On the MarketingImageController, change the index method to the following:



public function index()
{

   $images = Marketingimage::all();

   return view('marketingimage.index', compact('images'));
}

You can see this is super simple, we are just retrieving all records to the $images object, which gets passed the view via the compact method.

The Index View

Next, let’s modify our views/marketingimages/index.blade.php to the following:



@extends('layouts.master')

@section('content')
   {!! Breadcrumb::withLinks(['Home' => '/', 'marketing images' => '/marketingimage']) !!}
 <br>

    <div>
        <div class="panel panel-default">
            <!-- Default panel contents -->
            <div class="panel-heading">List of Marketing Images </div>
            <div class="panel-body">
            <a href="/marketingimage/create"> <button type="button" class="btn btn-lg btn-success">
                     Create New </button> </a>
            </div>

            <!-- Table -->
            <table class="table">
                <tr>
                    <th>Id </th>
                    <th>Name </th>
                    <th>Thumbnail </th>
                    <th>Edit </th>
                    <th>Delete </th>
                </tr>
    @foreach($images as $image )

                    <tr>
                        <td>{{ $image->id }}  </td>
                        <td>{{ $image->image_name }} </td>
                        <td> <a href="/marketingimage/{{ $image->id  }}">
                                <img src="/imgs/marketing/thumbnails/{{ 'thumb-'. $image->image_name . '.' .
                               $image->image_extension . '?'. 'time='. time() }}"> </a> </td>
                        <td>  <a href="/marketingimage/{{ $image->id }}/edit">
                                <span class="glyphicon glyphicon-edit"          
                                 aria-hidden="true"> </span> </a> </td>
                        <td>{!! Form::model($image, ['route' => ['marketingimage.destroy', $image->id],
                                    'method' => 'DELETE'
                      ]) !!}
                        <div class="form-group">

                        {!! Form::submit('Delete', array('class'=>'btn btn-danger', 'Onclick' => 'return ConfirmDelete();')) !!}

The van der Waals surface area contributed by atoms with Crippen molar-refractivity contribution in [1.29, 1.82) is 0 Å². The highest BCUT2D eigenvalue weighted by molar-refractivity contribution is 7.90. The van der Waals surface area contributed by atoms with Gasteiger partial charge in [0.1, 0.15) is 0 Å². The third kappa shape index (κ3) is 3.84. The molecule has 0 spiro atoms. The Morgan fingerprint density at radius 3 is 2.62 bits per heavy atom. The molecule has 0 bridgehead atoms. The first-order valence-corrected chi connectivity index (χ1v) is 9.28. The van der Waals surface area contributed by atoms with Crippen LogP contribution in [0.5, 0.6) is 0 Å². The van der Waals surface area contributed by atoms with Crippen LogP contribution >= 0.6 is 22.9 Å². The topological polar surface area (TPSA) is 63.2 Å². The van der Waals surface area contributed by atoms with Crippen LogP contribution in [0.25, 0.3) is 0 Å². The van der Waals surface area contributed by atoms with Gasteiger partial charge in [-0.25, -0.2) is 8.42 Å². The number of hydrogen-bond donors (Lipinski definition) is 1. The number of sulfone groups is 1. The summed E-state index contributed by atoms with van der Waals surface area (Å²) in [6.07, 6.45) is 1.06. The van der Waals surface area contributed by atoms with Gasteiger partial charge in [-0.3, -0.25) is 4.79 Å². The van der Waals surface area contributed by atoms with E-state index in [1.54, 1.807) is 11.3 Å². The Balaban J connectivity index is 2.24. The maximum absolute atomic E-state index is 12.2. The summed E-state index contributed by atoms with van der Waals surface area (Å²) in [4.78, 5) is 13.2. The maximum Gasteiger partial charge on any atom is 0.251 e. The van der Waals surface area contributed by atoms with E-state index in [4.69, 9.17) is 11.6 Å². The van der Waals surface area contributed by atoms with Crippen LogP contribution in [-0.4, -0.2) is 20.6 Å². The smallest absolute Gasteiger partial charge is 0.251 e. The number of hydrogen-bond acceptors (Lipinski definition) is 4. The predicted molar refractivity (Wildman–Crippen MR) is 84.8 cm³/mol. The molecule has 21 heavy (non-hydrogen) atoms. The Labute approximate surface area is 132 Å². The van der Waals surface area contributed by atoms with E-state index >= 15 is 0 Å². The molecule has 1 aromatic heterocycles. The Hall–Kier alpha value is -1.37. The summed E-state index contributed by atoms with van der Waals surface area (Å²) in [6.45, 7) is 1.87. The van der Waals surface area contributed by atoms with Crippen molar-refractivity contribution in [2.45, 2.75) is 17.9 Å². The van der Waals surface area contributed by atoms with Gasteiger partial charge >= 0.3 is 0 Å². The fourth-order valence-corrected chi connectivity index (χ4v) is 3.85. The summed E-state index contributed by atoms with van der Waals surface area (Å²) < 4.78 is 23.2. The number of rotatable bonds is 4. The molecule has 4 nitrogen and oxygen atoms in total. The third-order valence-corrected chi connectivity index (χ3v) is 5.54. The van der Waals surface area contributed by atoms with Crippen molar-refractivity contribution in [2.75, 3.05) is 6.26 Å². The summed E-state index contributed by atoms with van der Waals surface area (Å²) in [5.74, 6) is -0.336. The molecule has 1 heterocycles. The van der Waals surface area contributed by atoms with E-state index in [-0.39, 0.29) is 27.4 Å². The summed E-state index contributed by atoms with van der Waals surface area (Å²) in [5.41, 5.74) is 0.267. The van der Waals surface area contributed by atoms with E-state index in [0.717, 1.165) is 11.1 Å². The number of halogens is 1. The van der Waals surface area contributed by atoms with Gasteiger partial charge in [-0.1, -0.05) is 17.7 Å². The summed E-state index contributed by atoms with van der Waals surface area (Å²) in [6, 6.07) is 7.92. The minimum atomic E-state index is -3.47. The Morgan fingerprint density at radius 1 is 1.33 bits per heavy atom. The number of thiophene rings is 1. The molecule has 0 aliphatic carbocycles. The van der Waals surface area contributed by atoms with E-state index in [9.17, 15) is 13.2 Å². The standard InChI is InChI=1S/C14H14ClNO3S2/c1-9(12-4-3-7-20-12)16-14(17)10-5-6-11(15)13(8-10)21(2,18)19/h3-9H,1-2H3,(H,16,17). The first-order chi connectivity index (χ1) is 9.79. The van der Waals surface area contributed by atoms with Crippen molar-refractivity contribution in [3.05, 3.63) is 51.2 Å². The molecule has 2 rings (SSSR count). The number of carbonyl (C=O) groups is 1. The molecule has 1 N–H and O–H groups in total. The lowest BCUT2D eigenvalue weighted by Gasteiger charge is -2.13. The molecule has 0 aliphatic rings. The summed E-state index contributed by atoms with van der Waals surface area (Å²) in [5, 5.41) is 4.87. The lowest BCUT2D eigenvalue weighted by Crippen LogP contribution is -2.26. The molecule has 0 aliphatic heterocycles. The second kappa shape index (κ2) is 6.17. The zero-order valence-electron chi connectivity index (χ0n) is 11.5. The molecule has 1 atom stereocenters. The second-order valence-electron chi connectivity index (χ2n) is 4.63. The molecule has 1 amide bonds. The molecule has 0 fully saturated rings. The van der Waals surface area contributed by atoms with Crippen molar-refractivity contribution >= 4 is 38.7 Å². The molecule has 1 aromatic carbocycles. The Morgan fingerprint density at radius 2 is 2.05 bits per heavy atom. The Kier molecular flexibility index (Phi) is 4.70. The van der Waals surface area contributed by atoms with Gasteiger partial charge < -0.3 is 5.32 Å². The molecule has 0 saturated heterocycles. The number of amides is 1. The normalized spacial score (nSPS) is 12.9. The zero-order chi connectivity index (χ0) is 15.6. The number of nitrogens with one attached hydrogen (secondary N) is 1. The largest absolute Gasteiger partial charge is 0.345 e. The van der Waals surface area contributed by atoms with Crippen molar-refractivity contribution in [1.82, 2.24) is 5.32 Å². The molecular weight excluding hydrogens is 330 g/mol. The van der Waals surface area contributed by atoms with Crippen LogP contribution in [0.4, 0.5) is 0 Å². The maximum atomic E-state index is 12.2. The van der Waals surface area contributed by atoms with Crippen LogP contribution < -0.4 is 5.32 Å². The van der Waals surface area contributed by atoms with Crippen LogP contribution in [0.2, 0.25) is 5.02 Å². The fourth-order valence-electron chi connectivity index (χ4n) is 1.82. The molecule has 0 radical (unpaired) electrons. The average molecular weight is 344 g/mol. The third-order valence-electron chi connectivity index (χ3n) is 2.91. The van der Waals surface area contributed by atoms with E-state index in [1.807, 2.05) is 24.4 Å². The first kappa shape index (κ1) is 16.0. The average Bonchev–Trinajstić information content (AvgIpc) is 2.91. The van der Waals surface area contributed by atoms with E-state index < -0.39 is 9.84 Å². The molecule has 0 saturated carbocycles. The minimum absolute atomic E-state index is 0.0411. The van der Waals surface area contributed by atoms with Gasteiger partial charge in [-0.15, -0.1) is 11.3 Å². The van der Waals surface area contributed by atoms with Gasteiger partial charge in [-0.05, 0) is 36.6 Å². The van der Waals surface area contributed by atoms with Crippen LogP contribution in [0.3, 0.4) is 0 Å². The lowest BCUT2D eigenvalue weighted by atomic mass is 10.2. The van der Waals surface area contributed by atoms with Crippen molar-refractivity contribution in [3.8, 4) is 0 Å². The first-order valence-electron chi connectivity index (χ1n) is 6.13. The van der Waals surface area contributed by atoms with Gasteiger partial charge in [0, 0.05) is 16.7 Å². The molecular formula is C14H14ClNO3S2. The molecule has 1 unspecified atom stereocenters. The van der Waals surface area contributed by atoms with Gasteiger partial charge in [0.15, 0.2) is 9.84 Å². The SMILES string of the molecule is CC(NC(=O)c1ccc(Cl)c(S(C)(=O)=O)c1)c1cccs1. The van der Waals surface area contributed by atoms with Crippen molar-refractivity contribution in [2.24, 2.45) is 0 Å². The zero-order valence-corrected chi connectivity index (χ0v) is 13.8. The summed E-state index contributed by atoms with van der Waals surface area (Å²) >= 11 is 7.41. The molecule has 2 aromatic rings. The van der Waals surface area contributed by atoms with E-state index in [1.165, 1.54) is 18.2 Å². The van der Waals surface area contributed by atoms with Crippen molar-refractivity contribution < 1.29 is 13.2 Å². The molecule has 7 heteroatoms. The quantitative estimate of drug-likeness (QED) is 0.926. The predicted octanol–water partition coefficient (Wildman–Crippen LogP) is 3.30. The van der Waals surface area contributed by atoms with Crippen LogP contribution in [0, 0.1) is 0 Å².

</div>
                         {!! Form::close() !!} </td>
                    </tr>
        @endforeach
            </table>
        </div>
    </div>

   @endsection
@section('scripts')
    <script>

       function ConfirmDelete()
       {
           var x = confirm("Are you sure you want to delete?");
           if (x)
               return true;
           else
               return false;
       }

    </script>

   @endsection

Ok, so we start by extending layouts.master and then open up our content with:

 

@section(‘content’)

Then we get the Breadcrumb, which again, if you are not using, just disregard.

Now I’m using basic Bootstrap here, which I got directly from the Bootstrap site.

We’re going to end up with a table inside of bootstrap panel. We’ll have a button to create a new image, as well as an edit and delete button for each image. We will show the thumbnail of each image in the list.

You can see in the panel heading how we handle the create button:


 <a href="/marketingimage/create"> <button type="button" class="btn btn-lg btn-success">
         Create New </button> </a>

Just really straight forward. The table is not complex, but does require a foreach loop to print all the rows. Here’s how we do it:



 <!-- Table -->
       <table class="table">
           <tr>
               <th>Id </th>
               <th>Name </th>
               <th>Thumbnail </th>